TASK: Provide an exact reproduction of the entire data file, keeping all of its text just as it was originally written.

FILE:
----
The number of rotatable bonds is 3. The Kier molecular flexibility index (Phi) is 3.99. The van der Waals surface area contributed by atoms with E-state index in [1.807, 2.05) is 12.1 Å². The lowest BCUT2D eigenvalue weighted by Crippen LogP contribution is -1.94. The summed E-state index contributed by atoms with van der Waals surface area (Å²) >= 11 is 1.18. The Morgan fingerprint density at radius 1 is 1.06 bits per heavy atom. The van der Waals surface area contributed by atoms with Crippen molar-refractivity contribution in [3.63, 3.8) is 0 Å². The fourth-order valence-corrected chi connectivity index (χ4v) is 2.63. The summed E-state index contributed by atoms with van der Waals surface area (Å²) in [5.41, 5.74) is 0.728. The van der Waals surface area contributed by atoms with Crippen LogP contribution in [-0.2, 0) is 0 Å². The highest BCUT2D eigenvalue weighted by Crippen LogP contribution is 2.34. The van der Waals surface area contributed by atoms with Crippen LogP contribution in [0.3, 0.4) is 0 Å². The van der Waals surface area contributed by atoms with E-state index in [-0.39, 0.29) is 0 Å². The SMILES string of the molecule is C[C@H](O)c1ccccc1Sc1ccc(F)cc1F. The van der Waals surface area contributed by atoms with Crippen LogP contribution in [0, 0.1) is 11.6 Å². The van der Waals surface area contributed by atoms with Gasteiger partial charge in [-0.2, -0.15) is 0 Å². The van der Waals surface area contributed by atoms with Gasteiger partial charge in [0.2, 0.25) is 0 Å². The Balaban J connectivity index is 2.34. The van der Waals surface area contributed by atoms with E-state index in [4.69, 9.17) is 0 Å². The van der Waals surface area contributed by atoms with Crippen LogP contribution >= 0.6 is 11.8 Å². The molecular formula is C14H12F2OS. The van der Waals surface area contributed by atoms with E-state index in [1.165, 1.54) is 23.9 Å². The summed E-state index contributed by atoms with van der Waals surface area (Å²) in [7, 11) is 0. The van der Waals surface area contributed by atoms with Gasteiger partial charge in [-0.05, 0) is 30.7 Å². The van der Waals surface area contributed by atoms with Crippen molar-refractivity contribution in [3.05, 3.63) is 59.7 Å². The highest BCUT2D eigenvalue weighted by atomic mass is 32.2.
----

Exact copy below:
The number of rotatable bonds is 3. The Kier molecular flexibility index (Phi) is 3.99. The van der Waals surface area contributed by atoms with E-state index in [1.807, 2.05) is 12.1 Å². The lowest BCUT2D eigenvalue weighted by Crippen LogP contribution is -1.94. The summed E-state index contributed by atoms with van der Waals surface area (Å²) >= 11 is 1.18. The Morgan fingerprint density at radius 1 is 1.06 bits per heavy atom. The van der Waals surface area contributed by atoms with Crippen molar-refractivity contribution in [3.63, 3.8) is 0 Å². The fourth-order valence-corrected chi connectivity index (χ4v) is 2.63. The summed E-state index contributed by atoms with van der Waals surface area (Å²) in [5.41, 5.74) is 0.728. The van der Waals surface area contributed by atoms with Crippen LogP contribution in [-0.2, 0) is 0 Å². The highest BCUT2D eigenvalue weighted by Crippen LogP contribution is 2.34. The van der Waals surface area contributed by atoms with Crippen LogP contribution in [0.3, 0.4) is 0 Å². The van der Waals surface area contributed by atoms with E-state index in [-0.39, 0.29) is 0 Å². The SMILES string of the molecule is C[C@H](O)c1ccccc1Sc1ccc(F)cc1F. The van der Waals surface area contributed by atoms with Crippen LogP contribution in [0, 0.1) is 11.6 Å². The van der Waals surface area contributed by atoms with Gasteiger partial charge in [-0.2, -0.15) is 0 Å². The van der Waals surface area contributed by atoms with Gasteiger partial charge in [0.2, 0.25) is 0 Å². The Balaban J connectivity index is 2.34. The van der Waals surface area contributed by atoms with E-state index in [4.69, 9.17) is 0 Å². The van der Waals surface area contributed by atoms with Crippen LogP contribution >= 0.6 is 11.8 Å². The molecular formula is C14H12F2OS. The van der Waals surface area contributed by atoms with E-state index in [1.165, 1.54) is 23.9 Å². The summed E-state index contributed by atoms with van der Waals surface area (Å²) in [7, 11) is 0. The van der Waals surface area contributed by atoms with Gasteiger partial charge in [-0.05, 0) is 30.7 Å². The van der Waals surface area contributed by atoms with Crippen molar-refractivity contribution in [3.05, 3.63) is 59.7 Å². The highest BCUT2D eigenvalue weighted by atomic mass is 32.2.